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Profile: Emily-Rose Bell (University of Waterloo)
  1.  3
    Emily Bell, Eric Racine, Paula Chiasson, Maya Dufourcq-Brana, Laura B. Dunn, Joseph J. Fins, Paul J. Ford, Walter Glannon, Nir Lipsman, Mary Ellen Macdonald, Debra J. H. Mathews & Mary Pat Mcandrews (2014). Beyond Consent in Research. Cambridge Quarterly of Healthcare Ethics 23 (3):361-368.
    Vulnerability is an important criterion to assess the ethical justification of the inclusion of participants in research trials. Currently, vulnerability is often understood as an attribute inherent to a participant by nature of a diagnosed condition. Accordingly, a common ethical concern relates to the participant’s decisionmaking capacity and ability to provide free and informed consent. We propose an expanded view of vulnerability that moves beyond a focus on consent and the intrinsic attributes of participants. We offer specific suggestions for how (...)
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  2.  4
    Emily Bell, Veljko Dubljevic & Eric Racine (2013). Nudging Without Ethical Fudging: Clarifying Physician Obligations to Avoid Ethical Compromise. American Journal of Bioethics 13 (6):18-19.
    In the article “Nudging and Informed Consent”, Cohen argues that the use of “nudging” by physicians in the clinical encounter may be ethically warranted because it results in an informed consent where obligations for beneficence and respect for autonomy are both met. However, the author's overenthusiastic support for nudging and his quick dismissal of shared decision-making leads him to assume that “soft” manipulation is un-problematic and that “wisdom” on the side of medical professionals will suffice to guard against abuse. Opposing (...)
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  3.  4
    Nicole Palmour, William Affleck, Emily Bell, Constance Deslauriers, Bruce Pike, Julien Doyon & Eric Racine (2011). Informed Consent for MRI and fMRI Research: Analysis of a Sample of Canadian Consent Documents. BMC Medical Ethics 12 (1):1.
    BackgroundResearch ethics and the measures deployed to ensure ethical oversight of research are vested with extremely important ethical and practical goals. Accordingly, these measures need to function effectively in real-world research and to follow high level standards.MethodsWe examined approved consent forms for Magnetic Resonance Imaging and functional Magnetic Resonance Imaging studies approved by Canadian research ethics boards .ResultsWe found evidence of variability in consent forms in matters of physical and psychological risk reporting. Approaches used to tackle the emerging issue of (...)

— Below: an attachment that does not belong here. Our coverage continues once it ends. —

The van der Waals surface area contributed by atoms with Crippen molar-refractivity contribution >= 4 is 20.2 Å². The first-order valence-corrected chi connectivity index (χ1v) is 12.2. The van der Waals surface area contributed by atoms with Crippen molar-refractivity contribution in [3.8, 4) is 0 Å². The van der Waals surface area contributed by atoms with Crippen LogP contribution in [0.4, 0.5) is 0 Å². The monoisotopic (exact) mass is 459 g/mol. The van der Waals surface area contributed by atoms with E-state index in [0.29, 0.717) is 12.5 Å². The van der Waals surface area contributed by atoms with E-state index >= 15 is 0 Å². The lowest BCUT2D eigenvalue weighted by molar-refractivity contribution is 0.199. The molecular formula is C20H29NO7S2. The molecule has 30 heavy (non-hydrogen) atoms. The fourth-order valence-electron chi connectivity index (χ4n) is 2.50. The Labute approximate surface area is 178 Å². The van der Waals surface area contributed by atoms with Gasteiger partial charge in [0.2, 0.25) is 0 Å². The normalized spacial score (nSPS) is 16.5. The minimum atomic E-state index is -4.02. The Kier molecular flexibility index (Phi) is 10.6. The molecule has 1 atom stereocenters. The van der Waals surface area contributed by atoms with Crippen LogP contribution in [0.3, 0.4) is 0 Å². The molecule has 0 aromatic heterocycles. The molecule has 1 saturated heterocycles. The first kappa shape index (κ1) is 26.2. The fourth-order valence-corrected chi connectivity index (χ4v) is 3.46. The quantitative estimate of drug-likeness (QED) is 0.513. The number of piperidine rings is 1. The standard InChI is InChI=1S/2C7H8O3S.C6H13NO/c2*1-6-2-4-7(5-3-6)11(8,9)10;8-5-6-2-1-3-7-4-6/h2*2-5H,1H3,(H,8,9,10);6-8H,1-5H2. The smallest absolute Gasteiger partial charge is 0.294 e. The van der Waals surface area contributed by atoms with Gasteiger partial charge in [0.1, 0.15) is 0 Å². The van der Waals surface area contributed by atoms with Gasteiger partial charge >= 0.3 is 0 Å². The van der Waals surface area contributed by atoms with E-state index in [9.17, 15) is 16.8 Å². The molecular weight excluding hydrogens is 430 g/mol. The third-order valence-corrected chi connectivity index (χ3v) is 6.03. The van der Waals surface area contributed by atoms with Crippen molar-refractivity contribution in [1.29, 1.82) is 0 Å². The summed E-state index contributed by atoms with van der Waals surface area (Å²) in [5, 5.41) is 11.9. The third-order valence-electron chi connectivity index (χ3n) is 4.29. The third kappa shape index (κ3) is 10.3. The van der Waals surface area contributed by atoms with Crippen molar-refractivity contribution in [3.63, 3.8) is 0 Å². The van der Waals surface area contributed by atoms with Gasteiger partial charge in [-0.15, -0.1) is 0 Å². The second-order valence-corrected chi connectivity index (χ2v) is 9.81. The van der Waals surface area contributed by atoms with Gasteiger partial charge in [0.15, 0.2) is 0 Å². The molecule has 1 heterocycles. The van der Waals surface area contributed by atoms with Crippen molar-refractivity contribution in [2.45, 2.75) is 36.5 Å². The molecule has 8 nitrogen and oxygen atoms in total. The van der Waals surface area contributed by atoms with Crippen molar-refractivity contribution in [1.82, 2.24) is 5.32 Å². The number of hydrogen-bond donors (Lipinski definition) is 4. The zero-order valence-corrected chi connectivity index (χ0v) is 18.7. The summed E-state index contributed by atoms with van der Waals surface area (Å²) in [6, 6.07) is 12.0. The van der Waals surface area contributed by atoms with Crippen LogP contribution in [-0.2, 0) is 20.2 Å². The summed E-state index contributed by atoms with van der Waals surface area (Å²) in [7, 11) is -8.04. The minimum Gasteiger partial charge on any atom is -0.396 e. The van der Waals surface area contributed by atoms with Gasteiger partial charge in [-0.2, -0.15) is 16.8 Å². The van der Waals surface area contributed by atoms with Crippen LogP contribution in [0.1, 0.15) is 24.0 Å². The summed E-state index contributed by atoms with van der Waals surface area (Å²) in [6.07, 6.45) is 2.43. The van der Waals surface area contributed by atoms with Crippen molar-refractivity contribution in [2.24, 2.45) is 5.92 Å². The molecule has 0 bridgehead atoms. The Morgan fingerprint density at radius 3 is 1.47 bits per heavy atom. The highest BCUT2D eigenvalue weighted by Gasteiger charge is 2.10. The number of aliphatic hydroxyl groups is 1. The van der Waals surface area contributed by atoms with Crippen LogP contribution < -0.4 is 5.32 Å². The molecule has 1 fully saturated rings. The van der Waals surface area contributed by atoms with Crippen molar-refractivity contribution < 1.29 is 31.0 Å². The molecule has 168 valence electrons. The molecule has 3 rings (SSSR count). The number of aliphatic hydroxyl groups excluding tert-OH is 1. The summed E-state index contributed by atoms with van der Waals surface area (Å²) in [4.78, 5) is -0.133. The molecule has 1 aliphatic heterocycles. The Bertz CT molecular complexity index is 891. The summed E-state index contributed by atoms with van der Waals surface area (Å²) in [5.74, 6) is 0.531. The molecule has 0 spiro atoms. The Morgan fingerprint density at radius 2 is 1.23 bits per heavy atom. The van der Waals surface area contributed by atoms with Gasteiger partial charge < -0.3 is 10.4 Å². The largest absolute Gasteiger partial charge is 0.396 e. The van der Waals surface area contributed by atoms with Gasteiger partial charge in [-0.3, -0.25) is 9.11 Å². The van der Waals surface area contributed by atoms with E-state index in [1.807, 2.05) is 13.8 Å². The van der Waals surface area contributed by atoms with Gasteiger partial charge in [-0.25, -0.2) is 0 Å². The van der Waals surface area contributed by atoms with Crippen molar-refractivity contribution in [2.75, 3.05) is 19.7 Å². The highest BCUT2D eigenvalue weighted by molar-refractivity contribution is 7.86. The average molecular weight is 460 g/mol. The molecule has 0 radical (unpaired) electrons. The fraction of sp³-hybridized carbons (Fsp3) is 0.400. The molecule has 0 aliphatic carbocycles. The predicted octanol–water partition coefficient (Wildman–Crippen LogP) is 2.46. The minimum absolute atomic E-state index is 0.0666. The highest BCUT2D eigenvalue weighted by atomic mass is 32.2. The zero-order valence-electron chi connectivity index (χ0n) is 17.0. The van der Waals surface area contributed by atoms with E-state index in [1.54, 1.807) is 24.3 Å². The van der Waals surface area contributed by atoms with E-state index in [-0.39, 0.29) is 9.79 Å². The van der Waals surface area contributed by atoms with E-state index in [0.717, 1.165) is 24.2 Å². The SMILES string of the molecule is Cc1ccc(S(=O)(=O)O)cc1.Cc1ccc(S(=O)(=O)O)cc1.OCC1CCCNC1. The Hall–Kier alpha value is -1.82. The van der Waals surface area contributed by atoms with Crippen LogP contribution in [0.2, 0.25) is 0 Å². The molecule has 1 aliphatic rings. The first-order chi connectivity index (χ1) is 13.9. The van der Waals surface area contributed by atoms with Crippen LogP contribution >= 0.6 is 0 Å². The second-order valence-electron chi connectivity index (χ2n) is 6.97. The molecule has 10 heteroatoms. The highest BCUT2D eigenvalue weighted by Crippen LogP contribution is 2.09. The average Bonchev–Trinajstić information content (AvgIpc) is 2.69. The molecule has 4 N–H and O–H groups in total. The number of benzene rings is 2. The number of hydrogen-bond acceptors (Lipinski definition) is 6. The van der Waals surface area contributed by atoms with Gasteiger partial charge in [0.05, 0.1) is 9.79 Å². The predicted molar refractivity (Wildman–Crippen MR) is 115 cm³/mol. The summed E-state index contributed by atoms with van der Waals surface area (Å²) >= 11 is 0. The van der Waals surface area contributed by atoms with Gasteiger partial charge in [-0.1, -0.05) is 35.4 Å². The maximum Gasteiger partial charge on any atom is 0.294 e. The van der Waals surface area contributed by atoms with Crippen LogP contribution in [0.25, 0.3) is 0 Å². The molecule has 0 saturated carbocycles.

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  4.  11
    Emily Bell & Eric Racine (2010). Deep Brain Stimulation, Ethics, and Society. Journal of Clinical Ethics 21 (2):101.
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  5.  2
    Eric Racine & Emily Bell (2008). Clinical and Public Translation of Neuroimaging Research in Disorders of Consciousness Challenges Current Diagnostic and Public Understanding Paradigms. American Journal of Bioethics 8 (9):13 – 15.
  6.  5
    Emily Bell, Bruce Maxwell, Mary Pat McAndrews, Abbas Sadikot & Eric Racine (2010). Hope and Patients' Expectations in Deep Brain Stimulation: Healthcare Providers' Perspectives and Approaches. Journal of Clinical Ethics 21 (2):112.
  7.  43
    Adrian Carter, Emily Bell, Eric Racine & Wayne Hall (2011). Ethical Issues Raised by Proposals to Treat Addiction Using Deep Brain Stimulation. Neuroethics 4 (2):129-142.
    Deep brain stimulation (DBS) has been proposed as a potential treatment of drug addiction on the basis of its effects on drug self-administration in animals and on addictive behaviours in some humans treated with DBS for other psychiatric or neurological conditions. DBS is seen as a more reversible intervention than ablative neurosurgery but it is nonetheless a treatment that carries significant risks. A review of preclinical and clinical evidence for the use of DBS to treat addiction suggests that more animal (...)
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  8.  3